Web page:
“‘When a man opens a pit, or digs a pit and does not cover it, and an ox or a she-donkey falls into it, the one responsible for the pit must make restitutionâ€¦.”
I’ve never seen an ox in my life, except in movies. Or a donkey, for that matter, he or she. “Face it, rabbi. The Torah is full of such useless pronouncements.”
Too many people make that argument. To them, I offer one word: Snow.
Yes, snow. With all the snow we had last year, a friend asked whether “the Torah” has anything to say about clearing away the snow from walkways and sidewalks. This friend also wanted to know what a person must do if he or she is not home during a winter snowstorm.
I provided an answer in a column published last February 28. I am revisiting these questions in the wake of this week’s storm, and the probability of more snow falling before winter’s end.
My answer to the first part is to quote the very same “open pit” law of Exodus 21:33-34. My answer to the second part is to cite a verse often quoted here in different contexts-the Law of the Parapet.
Let us deal with the open pit first. It has less to do with whether an animal falls into an open hole, and more to do with whether we create an obstruction of some kind that creates a public hazard.
To dig into this pit a bit more deeply, we turn to a discussion in the Babylonian Talmud tractate Bava Kama 52a:
According to the Mishnah, “If [the owner of a pit] covered it properly and an ox or a she-donkey [nevertheless] fell into it and was killed, he would be exempt” from penalty. The pit owner, after all, took all the necessary precautions.
Except for one thing: To the rabbis of the Gemara, the Mishnah has a huge open pit of its own. “But if he ‘covered it properly,’ how did an animal fall [into the pit]?” the Gemara asks. “Said Rabbi Yitzchak bar Bar Chana: [The cover] rotted on its underside [and thus wasn’t visible to the owner].” In other words, since he took every precaution, yet could not see that anything was wrong, he is exempt.
Wood, however, rots. A reasonable person needs to inspect a cover made out of wood every now and then to be certain it is still in good condition. So the Gemara needs to find another reason for the apparent contradiction.
An anonymous sage therefore asks, “What if he had covered it in such a way that it was able to hold [the weight of] oxen, but not of camels, and camels came by first and weakened the cover, and oxen then came and fell into it [the pit], then what?”
Comes the answer: It all depends on whether camels are normally found in the area. If “camels used to pass from time to time, he was certainly carelessâ€¦.”
Obviously, then, if camels are rarely seen in the area, or are never seen there, he probably was not careless.
In other words, it is a matter of anticipation.
That brings us to Maimonides (the Rambam). In his Mishneh Torah, the Laws of the Murderer and the Saving of Lives 6:4 and 6, he puts it this way:
“There is a person who kills unintentionally, whose acts resemble those willfully perpetrated. Specifically, these acts involve negligence, or that care should have been taken [with regard to a certain factor] and it was not….”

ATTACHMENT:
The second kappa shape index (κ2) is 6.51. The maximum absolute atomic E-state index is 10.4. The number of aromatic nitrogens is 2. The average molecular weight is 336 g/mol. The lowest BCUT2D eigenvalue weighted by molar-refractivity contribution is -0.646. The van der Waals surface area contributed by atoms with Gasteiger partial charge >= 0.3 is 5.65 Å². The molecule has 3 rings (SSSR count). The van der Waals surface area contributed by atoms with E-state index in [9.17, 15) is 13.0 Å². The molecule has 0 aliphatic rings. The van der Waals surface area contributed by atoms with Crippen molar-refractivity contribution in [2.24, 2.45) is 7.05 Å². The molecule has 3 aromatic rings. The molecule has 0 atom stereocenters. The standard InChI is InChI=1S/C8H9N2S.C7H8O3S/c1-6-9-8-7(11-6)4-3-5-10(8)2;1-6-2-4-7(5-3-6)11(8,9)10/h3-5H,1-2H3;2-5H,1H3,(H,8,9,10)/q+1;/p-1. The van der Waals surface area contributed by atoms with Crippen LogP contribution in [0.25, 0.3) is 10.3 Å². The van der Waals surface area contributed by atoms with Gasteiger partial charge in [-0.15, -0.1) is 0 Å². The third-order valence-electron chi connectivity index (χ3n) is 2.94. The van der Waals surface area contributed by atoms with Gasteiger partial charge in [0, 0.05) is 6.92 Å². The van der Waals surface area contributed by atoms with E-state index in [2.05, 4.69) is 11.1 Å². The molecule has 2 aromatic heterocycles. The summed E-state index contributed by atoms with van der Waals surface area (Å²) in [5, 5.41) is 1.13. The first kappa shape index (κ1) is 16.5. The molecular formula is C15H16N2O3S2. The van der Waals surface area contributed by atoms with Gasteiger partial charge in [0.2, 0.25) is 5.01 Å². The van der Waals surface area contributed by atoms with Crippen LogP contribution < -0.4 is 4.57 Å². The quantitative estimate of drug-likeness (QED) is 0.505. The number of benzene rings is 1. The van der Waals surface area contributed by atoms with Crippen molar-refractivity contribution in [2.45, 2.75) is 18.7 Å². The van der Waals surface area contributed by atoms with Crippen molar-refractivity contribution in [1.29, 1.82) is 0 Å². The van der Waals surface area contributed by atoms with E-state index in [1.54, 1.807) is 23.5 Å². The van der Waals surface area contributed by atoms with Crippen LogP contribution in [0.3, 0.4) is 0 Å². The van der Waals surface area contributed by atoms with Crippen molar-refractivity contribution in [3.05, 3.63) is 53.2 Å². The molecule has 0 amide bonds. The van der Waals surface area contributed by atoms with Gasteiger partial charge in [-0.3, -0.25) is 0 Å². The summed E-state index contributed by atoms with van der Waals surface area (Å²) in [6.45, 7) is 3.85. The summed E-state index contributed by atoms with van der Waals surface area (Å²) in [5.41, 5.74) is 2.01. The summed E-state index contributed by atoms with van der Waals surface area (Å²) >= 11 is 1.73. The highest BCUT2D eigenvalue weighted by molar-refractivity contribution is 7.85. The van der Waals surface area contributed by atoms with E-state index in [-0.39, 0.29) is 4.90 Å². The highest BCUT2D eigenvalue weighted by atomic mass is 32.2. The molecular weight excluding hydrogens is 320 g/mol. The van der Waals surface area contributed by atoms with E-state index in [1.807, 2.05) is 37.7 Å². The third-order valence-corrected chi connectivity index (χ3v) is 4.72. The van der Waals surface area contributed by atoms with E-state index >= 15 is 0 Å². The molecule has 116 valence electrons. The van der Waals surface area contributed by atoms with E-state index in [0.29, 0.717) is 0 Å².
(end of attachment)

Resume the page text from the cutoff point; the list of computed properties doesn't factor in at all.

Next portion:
We will return to this in a moment.
The laws regarding the goring ox that immediately precede the discussion of the open pit (Exodus 22:28-32) make clear the need to anticipate hazards. If a person knows that his ox is prone to harming people or property, but he does not take preventive measures, he is as responsible as the ox for any damage, and even must pay with his life if life was taken.
In other words, if you know that a problem is likely to occur, you have to take precautions.
Which brings us to the parapet. If a person decided to leave the snow zone and winter in Florida, say, that person must nevertheless arrange for snow removal back home, especially in any part of his home to which the public could gain access, such as sidewalks and even pathways to the house. (Neither snow nor sleet must deter a mailman, but he or she does not have to slip and slide to deliver the mail.)
Torah law requires that when a person is building a house, he must build a parapet around the roof, “that you should not bring any blood upon your house, if any man falls from there.” (Deuteronomy 22:8)
This law is subject to the broadest interpretation possible, as rabbinic decisions make clear. Thus, we are told in BT Bava Kama 15b that a person may not even keep a damaged ladder in his home because of it.
In addition to the Rambam passage cited earlier that “care should have been taken,” other commentators also note, as does Rabbi Samson Raphael Hirsch, that this Torah law even requires “local civil authorities to intervene to have anything at all that might be dangerous removed” from a person’s home.
Finally, there is the question my friend did not ask: What if the snow falls on Shabbat?
There is a complicated road that leads to a simple answer: Snow may not be removed on Shabbat from any areas around the home where it does not create a safety hazard for anyone. If the snow (or ice) does pose a safety hazard, “Preservation of life takes precedence even over Shabbat.” (See the discussion at BT Shabbat 132a.)
There is nothing anachronistic about the Torah’s laws. There is much wrong in thinking that there is.